|At a glance|
|Product||Linksys Linksys Dual-Band N Entertainment Bridge with 4-Port Switch (WES610N) [Website]|
|Summary||Dual-band 802.11n Ethernet bridge with built-in four port 10/100 switch.|
|Pros||• Integrated four port 10/100 switch|
• Maintains high throughput as signal levels fall
|Cons||• Can't shut off or dim lights|
• Relatively expensive
Typical Price: $80 Buy From Amazon
Despite Cisco's paring down of its consumer networking product line, it apparently still recognizes the need for wireless bridges. The WET610N, which I reviewed back in 2009, has long been its go-to bridge. And new Cisco has added the WES610N for folks who like more than one port in their wireless bridges.
Cisco must have been in a quandry for naming its new beastie. The "610" harkens back to the days of the old top-of-line WRT610N. But with the current top-of-line being the E4200, you have to wonder why they didn't dub this the WES4000N.
At any rate, the WES610N is very much like its single-port sibling. So much so, that there is one user manual for both products, where I took the front and rear panel callout views in Figures 1 and 2 from.
Figure 1: Front panel callouts
Both products come in simiilarly-sized plastic cases that are larger than you might expect. The WES is about as big as some four port routers that I've seen with dimensions around 7 x 5 x 2.5 inches. The vertical design has the three antennas spread across the arched top of the bridge. All ports are 10/100, not Gigabit.
Figure 2: Rear panel callouts
I did a detailed internal look at the WET610N and the WES hews closely to that design. Both use a Metalink WLANPlus chipset comprised of a MtW8171 2x3 802.11n MAC/BB and MtW8151 2x3 2.4/5GHz 802.11n RFIC. (Figure 3).
Figure 3: WES610N inside
The chipset uses Forward Error Correction technololgy to allegedly optimize streaming video performance. Since Cavium purchased Star Semiconductor, the WES610N CPU is a Cavium Econa CNS1101M-250 instead of the Star STR9101 SoC in the WET610N.
Figure 4: WES610N board detail
The amount of flash has been reduced from 8 to 4 MB, but the RAM stays the same at 32 MB. The WES610N's switch is a Realtek RTL8305 5 port 10/100 switch.
I've included the WET610N's FCC board shot for reference in Figure 5. Note the different antenna design, which could play a part in the difference in performance between the WES and WET we'll see later.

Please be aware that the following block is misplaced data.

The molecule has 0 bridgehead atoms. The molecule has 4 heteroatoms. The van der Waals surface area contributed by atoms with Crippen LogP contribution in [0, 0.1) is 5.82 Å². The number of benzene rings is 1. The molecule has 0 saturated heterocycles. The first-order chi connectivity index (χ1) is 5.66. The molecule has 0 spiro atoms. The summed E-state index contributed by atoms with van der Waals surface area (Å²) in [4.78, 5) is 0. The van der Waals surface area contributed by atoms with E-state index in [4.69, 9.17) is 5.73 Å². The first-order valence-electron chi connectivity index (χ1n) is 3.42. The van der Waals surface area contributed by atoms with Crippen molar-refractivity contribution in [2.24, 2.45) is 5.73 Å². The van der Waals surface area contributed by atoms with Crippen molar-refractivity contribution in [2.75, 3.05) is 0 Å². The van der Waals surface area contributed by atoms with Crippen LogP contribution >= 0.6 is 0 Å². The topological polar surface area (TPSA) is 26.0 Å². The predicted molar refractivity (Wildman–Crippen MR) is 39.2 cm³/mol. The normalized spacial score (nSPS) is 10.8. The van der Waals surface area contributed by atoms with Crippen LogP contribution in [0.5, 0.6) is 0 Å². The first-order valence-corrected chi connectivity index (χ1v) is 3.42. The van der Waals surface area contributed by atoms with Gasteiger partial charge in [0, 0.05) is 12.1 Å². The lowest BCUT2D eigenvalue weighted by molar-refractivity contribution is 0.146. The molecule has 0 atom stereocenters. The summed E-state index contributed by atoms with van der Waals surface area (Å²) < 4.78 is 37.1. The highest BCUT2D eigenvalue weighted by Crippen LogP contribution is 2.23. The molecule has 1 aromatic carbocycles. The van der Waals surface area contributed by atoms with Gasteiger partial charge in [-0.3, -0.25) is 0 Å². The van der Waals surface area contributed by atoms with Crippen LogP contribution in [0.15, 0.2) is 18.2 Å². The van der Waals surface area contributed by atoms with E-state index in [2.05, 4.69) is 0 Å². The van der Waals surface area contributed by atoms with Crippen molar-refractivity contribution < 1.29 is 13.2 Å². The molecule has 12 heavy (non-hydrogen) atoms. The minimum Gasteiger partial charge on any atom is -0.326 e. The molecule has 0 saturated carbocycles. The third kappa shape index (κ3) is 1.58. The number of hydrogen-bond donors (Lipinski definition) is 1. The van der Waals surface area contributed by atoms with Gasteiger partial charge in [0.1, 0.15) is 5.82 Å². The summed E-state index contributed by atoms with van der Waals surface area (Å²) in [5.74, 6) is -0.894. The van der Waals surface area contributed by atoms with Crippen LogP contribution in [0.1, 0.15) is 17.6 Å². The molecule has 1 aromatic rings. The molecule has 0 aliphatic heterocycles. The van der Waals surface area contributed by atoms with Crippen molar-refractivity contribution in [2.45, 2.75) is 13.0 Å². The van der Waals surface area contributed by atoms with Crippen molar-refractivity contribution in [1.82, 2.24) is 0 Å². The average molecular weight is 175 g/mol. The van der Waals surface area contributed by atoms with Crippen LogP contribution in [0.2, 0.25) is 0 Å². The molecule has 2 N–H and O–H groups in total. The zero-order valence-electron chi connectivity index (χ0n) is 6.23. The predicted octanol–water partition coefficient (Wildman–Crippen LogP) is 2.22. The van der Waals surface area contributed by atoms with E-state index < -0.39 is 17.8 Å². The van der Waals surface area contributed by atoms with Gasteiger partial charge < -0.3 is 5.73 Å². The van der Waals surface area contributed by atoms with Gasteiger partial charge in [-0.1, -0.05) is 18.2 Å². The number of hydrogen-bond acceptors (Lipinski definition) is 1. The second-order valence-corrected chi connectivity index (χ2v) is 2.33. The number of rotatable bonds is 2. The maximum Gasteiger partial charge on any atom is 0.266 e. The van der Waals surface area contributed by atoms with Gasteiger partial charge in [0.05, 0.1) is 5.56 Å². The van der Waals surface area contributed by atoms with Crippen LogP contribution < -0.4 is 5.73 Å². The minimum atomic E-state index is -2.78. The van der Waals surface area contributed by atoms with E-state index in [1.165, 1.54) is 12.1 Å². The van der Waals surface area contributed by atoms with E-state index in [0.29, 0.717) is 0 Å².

Figure 5: WET610N board detail
One of my criticisms of the WET610N was its dogged adherence to the old run-the-CD-first installation method. The WES is a bit more schizophrenic in its installation instructions. Cisco nicely provides a little holder with a CD tucked into a right-side pocket with Run This CD First in bold print designed to catch your eye. But the left side lays out a four step process using Wi-Fi Protected Setup (WPS). So which is it, Cisco?
Being the old-school guy I am, I seldom run installation CDs. But I was curious to see what this one held. The first clue came in the CD's title: Documentation Resources. Popping the CD into my desktop's CD didn't auto launch anything. I had to open the CD to see the contents shown in Figure 6, with nary an install wizard in sight.
Figure 6: CD contents
So it appears that the best course of action is to use WPS. Unless you have a real oldie, your router should support WPS with both pushbutton and PIN entry methods. The NETGEAR WNDR3700 (original) I used to test the WES with supports both methods, so I tried a pushbutton session. The session took about 30 seconds and ended up with a WPA2 AES secured connection.
When you use WPS on a dual-band router that supports WPS on both bands (as the WNDR3700 does), you don't get a choice of band unless the router lets you control WPS on a per-band basis (the WNDR3700 doesn't). On two runs, the WES610N connected to the WNDR3700's 5 GHz radio both times.
If you want to set the bridge up manually, your best bet is to plug a computer into the WES via Ethernet and set it to obtain its IP address information automatically (as a DHCP client). Since there is no DCHP server in the WES, your computer will set itself to a link-local address (169.254.X.X with 255.255.0.0 subnet mask).
The WES itself will default to 169.254.1.250 as described in a the handy Troubleshooting Guide.pdf file included on the CD. You just enter that IP into your browser, log in (admin / admin) and enter the wireless settings to match your network's. While you're in there, nail that puppy down with a static IP address outside your router's DHCP server range so that you don't have to go hunting around for it.
If you set up manually and have the WES set to obtain its IP address info via DHCP, it will grab an IP from your WLAN's router, so you'll lose contact with it. I found that the WES usually grabbed an IP address one lower than that grabbed by the computer plugged into it.
The WES610N functions only as a wireless bridge, not an AP and not a repeater. So the feature set is pretty simple: